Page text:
Platform specialization for cloud management

Much like the enhanced management baseline, platform specialization is extension beyond the standard management baseline. See the following image and list that show the ways to expand the management baseline. This article addresses the platform specialization options.

Beyond the cloud management baseline

  • Workload operations: The largest per-workload operations investment and the highest degree of resiliency. We suggest workload operations for the approximately 20% of workloads that drive business value. This specialization is usually reserved for high criticality or mission-critical workloads.
  • Platform operations: Operations investment is spread across many workloads. Resiliency improvements affect all workloads that use the defined platform. We suggest platform operations for the approximately 20% of platforms that have the highest criticality. This specialization is usually reserved for medium to high criticality workloads.
  • Enhanced management baseline: The relatively lowest operations investment. This specialization slightly improves business commitments by using additional cloud-native operations tools and processes.

Both workload and platform operations require changes to design and architecture principles. Those changes can take time and might result in increased operating expenses. To reduce the number of workloads requiring such investments, an enhanced management baseline might provide enough of an improvement to the business commitment.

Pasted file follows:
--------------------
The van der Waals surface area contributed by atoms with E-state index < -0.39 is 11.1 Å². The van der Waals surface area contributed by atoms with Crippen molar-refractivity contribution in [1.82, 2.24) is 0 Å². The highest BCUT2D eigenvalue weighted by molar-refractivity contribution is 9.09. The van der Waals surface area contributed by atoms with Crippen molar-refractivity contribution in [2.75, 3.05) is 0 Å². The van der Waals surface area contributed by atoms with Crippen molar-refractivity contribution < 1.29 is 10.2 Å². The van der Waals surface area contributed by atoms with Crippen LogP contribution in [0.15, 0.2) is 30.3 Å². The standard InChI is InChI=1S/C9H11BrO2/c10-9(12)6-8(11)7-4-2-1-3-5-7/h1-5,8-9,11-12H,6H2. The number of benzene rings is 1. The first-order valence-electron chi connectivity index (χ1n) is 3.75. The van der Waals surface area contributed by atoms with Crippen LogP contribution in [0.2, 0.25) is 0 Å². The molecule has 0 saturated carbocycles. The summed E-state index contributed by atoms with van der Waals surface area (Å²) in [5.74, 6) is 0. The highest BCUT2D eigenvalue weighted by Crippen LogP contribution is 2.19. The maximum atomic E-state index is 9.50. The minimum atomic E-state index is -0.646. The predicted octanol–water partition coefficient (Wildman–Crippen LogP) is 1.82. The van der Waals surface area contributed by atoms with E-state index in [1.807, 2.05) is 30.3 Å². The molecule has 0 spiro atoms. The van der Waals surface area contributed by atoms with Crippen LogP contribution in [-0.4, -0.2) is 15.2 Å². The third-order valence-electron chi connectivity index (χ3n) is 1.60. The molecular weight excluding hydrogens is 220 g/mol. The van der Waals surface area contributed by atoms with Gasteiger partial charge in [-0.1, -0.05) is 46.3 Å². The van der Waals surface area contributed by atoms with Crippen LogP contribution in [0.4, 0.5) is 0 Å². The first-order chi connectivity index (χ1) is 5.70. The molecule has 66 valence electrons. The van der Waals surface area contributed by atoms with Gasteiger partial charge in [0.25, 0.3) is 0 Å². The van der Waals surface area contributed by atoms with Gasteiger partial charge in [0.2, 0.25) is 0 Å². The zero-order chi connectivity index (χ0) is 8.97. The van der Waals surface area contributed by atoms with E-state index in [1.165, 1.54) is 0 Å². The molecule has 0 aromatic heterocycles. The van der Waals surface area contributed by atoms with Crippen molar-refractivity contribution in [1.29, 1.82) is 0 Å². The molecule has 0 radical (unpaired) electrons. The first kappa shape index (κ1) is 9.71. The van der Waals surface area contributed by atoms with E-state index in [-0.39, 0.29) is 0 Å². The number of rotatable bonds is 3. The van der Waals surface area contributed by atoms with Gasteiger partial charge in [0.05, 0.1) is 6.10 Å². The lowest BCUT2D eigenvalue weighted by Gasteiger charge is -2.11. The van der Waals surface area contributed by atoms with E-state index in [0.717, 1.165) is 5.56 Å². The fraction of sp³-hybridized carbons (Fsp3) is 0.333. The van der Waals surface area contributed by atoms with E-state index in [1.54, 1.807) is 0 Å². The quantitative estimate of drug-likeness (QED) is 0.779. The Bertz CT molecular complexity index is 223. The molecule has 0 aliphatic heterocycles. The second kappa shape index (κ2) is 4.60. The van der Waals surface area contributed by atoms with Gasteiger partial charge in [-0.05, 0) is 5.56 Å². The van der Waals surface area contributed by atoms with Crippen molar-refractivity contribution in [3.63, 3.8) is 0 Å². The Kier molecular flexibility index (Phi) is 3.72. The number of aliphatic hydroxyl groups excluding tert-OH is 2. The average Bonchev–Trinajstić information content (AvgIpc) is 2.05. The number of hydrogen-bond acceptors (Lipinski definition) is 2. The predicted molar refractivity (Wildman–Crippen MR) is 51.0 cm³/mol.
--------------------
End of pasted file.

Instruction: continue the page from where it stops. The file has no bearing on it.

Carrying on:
This table outlines a few common processes, tools, and potential effects common in customers' enhanced management baselines:

Process Tool Purpose Suggested management level
Improve system design Microsoft Azure Well-Architected Framework Improving the architectural design of the platform to improve operations N/A
Automate remediation Azure Automation Responding to advanced platform data with platform-specific automation Platform operations
Service catalog Managed applications center Providing a self-service catalog of approved solutions that meet organizational standards Platform operations
Container performance Azure Monitor for containers Monitoring and diagnostics of containers Platform operations
Platform as a service (PaaS) data performance Azure SQL Analytics Monitoring and diagnostics for PaaS databases Platform operations
Infrastructure as a service (IaaS) data performance SQL Server Health Check Monitoring and diagnostics for IaaS databases Platform operations

High-level process

Platform specialization consists of a disciplined execution of the following four processes in an iterative approach. Each process is explained in more detail in later sections of this article.

  • Improve system design: Improve the design of common systems or platforms to effectively minimize interruptions.
  • Automate remediation: Some improvements aren't cost effective. In such cases, it might make more sense to automate remediation and reduce the effect of interruptions.
  • Scale the solution: As systems design and automated remediation are improved, those changes can be scaled across the environment through the service catalog.
  • Continuous improvement: Different monitoring tools can be used to discover incremental improvements. These improvements can be addressed in the next pass of system design, automation, and scale.

Improve system design

Improving system design is the most effective approach to improving operations of any common platform. Through system-design improvements, stability can increase and business interruptions can decrease. Design of individual systems is beyond the scope of the environment view that's taken throughout the Cloud Adoption Framework.